America has a serious problem with inequality. The gap between the rich and the poor is one of the widest among developed nations and has reached levels last seen in the Roaring Twenties before the Great Crash. Although the productivity and wealth of the nation have grown rapidly, the wages of ordinary workers have stagnated. Average wages have remained more or less the same for forty years. While wealth becomes increasingly concentrated in fewer and fewer hands, more and more people fall into poverty. Unions have had their strength drained from them and adjusted for inflation, the minimum wage is lower than it was fifty years ago. To be successful in America nowadays has less to do with your skill and abilities and more to do with where you were born and how rich your parents were. Continue reading “Why I Will Vote For Bernie Sanders”
If you open any economic textbook you will find a standard explanation of how banks operate. The basic story is that a person deposits some money (say €100) into a bank which then saves a percent of this (say 10%) as a reserve and then lends out the rest. This €90 is then deposited by whoever receives the loan, 10% of which is saved and the rest is lent out. This goes on and on until the original €100 has become €1,000. It is easy to see why students are told this story; it is simple, intuitive and gives them a basic idea of banking. Unfortunately, it is wrong.
There is strong evidence that contrary to the above story (known as the loanable funds theory) the banking system works the other way around. Deposits don’t create loans; loans create deposits (this is known as endogenous money). This is a more complicated story but a more realistic one that can better guide our view of the economy. Continue reading “Endogenous Money Or How Loans Create Deposits”
The crisis has given rise to a range of new ideas and theories to replace the discredited view of the economy. The newest and most imaginative of these is known as Modern Monetary Theory (MMT) and is one of the first theories to owe its growth to the internet. Without a doubt MMT is radical and completely turns established economic thinking on its head. If it is correct then it would change the way we think about the economy forever.
It seems every street in San Francisco has a homeless person on it. Every day I pass them and at night most shop fronts has one huddled in it. The streets are littered with bundles of clothes which turn out to be people trying to sleep. We all pass them and feel pangs of guilt, often taking the easier option of ignoring them. Yet there doesn’t seem to be an easy solutions or ways to help. We want to help, but don’t want to encourage begging. Is dropping coins into their paper cup really the best thing we can do? Continue reading “What To Do About The Homeless?”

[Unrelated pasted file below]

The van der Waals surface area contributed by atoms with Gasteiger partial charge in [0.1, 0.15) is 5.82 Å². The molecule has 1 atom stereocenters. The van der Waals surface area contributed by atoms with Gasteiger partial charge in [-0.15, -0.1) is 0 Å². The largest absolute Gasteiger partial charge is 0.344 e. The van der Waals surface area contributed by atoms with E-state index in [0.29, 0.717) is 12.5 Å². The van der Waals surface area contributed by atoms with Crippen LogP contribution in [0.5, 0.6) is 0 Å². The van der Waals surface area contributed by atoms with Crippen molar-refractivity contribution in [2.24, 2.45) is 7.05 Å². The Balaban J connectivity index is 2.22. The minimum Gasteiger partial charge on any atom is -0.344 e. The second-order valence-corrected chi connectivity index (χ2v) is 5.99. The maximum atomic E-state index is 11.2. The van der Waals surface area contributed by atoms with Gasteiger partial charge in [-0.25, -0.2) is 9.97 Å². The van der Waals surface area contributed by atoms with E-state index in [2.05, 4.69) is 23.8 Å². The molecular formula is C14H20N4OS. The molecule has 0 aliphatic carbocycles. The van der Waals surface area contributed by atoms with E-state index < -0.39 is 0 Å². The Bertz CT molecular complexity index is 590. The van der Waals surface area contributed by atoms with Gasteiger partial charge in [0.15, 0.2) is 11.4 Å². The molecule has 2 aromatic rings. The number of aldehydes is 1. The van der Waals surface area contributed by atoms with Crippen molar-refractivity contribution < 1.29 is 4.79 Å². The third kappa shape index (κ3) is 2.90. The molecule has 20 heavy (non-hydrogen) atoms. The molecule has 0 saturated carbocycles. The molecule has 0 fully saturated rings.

Pick any economics textbook and they will tell you about how people are motivated by incentives. These are what guide the economy and ensure it functions. As Adam Smith famously said, we get food from butchers and bakers not through charity but because they have an incentive to sell and make a profit. But what happens when incentives lead people in a negative direction? What if people have an incentive not to help others but make a profit from them? One common problem known to health economists is known as supplier induced demand and occurs when doctors put making money ahead of helping their patients. Continue reading “Wrong Kind Of Incentives”
There’s this new idea that plans to revolutionise money. It’s called bitcoin and aims to be an online currency to replace the real thing. Unlike printed money, it is not controlled by any central bank or government and prides itself on its lack of rules and regulations. Its proponents see it as a 21st century version of the gold standard and it has been enthusiastically endorsed by libertarians and anarchists around the globe as its price sky rockets. However, it is in reality a giant internet bubble based primarily on speculation that will inevitably crash. It is open to abuse, hacking and is no more trust worthy than the government. It is an economic calamity and trapped in hyper deflation death spiral. It can teach us a lot about how currencies work, and just as importantly, why some don’t. Continue reading “The Great Bitcoin Bubble”
Having money linked to a Gold Standard is an idea that almost every economist opposes. It is described as the economic equivalent of creationism and a major cause of the Great Depression. It is ignored by policymakers and no country has one anymore. Yet there is some support for it on the internet. It is one of Ron Paul’s main ideas in his campaign for the Presidency and is supported to some extent by Paul Ryan. The Republican platform promises a commission to consider reintroducing it. So what is a Gold Standard and why is it so bad? Continue reading “The Fool’s Gold Standard”